WHENEVER Americans stop to think about how they want to die, most conclude that they don't want to spend their last days in a hospital bed. They don't want to be stuck in an intensive care unit unnecessarily, or hooked up to machines if they can possibly avoid it. And they do not want a lot of tests and procedures, especially painful ones, if undergoing them won't improve their chances of surviving -- or at least make their passing a little easier.
But that's exactly the sort of high-tech death thousands of elderly patients with chronic illnesses are suffering, depending on which hospital they find themselves in during the last two years of life. A landmark study, published by a team of Dartmouth University researchers in the journal Health Affairs last week, looked at the care received by Medicare recipients who died in 226 California hospitals between 1999 and 2003.
The study found huge variations in the amount of care being delivered in different hospitals to similar, chronically ill patients. Let's look first at UCLA Medical Center, a hospital that is renowned for its geriatric services. The average Medicare recipient who died there spent 19 days in the hospital during the last two years of life, 11 of them in the ICU. He saw a doctor in the hospital 52 times, and Medicare paid $71,922 for his care.
At Garfield Medical Center in Monterey Park, the average patient fared worse: He spent 23 days in the hospital, saw a doctor a whopping 92 times and cost Medicare $106,254.
But if that same patient had lived instead near UC Davis, he would have been hospitalized for just over 11 days, been in the ICU for about seven days and seen one-quarter the number of doctors for a cost to Medicare of $55,323.
Did the extra care make these chronically ill patients live longer or better? Probably not, according to a previous study by the Dartmouth team. That study, published in 2003 in the Annals of Internal Medicine, concluded that Medicare patients in higher-spending regions "receive more care than those in lower-spending regions but do not have better health outcomes."
Hospitals will correctly argue that there's no way to know ahead of time which patients are likely to recover with aggressive treatment and which are in their last few months of life. And academic medical centers such as UCLA will say they provide more care because they attract sicker patients.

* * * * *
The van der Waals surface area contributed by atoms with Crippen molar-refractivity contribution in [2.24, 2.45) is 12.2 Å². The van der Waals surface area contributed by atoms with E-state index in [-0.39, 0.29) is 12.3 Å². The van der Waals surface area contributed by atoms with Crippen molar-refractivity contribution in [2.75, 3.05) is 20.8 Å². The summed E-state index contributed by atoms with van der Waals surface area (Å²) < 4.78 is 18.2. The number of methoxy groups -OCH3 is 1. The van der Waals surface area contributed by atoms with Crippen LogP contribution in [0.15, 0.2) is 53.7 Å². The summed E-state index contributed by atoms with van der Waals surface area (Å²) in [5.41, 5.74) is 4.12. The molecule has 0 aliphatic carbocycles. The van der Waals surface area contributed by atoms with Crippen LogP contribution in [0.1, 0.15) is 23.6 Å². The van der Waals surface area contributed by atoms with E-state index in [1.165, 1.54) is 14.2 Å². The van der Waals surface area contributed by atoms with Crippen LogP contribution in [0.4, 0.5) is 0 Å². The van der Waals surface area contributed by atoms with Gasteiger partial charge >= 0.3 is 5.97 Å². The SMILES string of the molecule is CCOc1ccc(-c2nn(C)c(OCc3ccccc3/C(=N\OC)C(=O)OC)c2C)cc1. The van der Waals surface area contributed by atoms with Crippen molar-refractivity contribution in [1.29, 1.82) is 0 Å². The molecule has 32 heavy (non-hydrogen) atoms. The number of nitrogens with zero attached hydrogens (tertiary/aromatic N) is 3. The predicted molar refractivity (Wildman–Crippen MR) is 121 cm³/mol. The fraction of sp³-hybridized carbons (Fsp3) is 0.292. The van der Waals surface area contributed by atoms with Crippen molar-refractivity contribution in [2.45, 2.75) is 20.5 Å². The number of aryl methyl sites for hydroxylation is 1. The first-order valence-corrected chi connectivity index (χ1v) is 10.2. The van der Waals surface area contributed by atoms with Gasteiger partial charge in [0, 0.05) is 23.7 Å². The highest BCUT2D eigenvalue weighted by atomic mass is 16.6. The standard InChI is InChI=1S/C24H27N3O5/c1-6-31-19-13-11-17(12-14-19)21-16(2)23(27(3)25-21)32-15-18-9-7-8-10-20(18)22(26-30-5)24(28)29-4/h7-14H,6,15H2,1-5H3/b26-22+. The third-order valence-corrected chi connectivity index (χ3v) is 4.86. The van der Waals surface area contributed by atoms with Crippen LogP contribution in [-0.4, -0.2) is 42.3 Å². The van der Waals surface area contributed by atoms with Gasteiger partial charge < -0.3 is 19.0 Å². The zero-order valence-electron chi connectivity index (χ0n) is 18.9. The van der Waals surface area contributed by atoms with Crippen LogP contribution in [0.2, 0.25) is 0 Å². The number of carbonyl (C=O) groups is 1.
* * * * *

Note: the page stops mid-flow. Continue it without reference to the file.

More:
But are the hospitals that are spending the most any better at helping patients get well? Most patients would agree that all those days in the hospital, doctor visits and often unpleasant tests and treatments would be worth it if it actually made a difference in the quality and length of their lives. But a growing body of research suggests that it does not. And more spending does not mean that hospitals are better at delivering proven treatments, like pneumonia vaccines or beta blockers for patients admitted to the hospital with a heart attack. In fact, patients in hospitals delivering the most intensive care were often less likely to get tests and treatments that are known to work, according to the latest California study as well as previous research.
What's more, winding up in those intensive-care hospitals may actually increase a patient's chances of dying by as much as 2% to 6%. That's because hospitals, for all their power to deliver lifesaving treatments, can also be dangerous places where every drug, every treatment, every test carries the risk of error and harm.
Americans have come to believe that more healthcare equals better health. But what these studies show is that's not always true. And as anybody who has spent time in an ICU can tell you, a lot of treatment for terminal conditions can certainly make a misery of a patient's final few weeks of life.
Certainly hospitals such as Garfield and UCLA, and the doctors who work in them, generally don't think they are delivering excess care -- or that they are failing to provide needed care. But doctors and hospitals are paid more for doing more, not for doing better. They often profit from giving excess care and lose money when they provide some kinds of care that really makes a difference, such as monitoring a heart failure patient once he goes home.
Those who study healthcare also note that the supply of medical resources -- not how sick the patients are -- often determines what care patients get. The more beds a hospital has, the more patients will be hospitalized, and the more MRI machines a hospital buys, the more scans will be ordered. And as much as Americans like being able to see their specialists, having more specialists involved can complicate care.
How can this problem be fixed? Patients and their distraught families cannot possibly be expected to decide what kind of care is appropriate. It's up to insurers, Medicare and Congress to restructure the financial incentives to make sure that good care pays.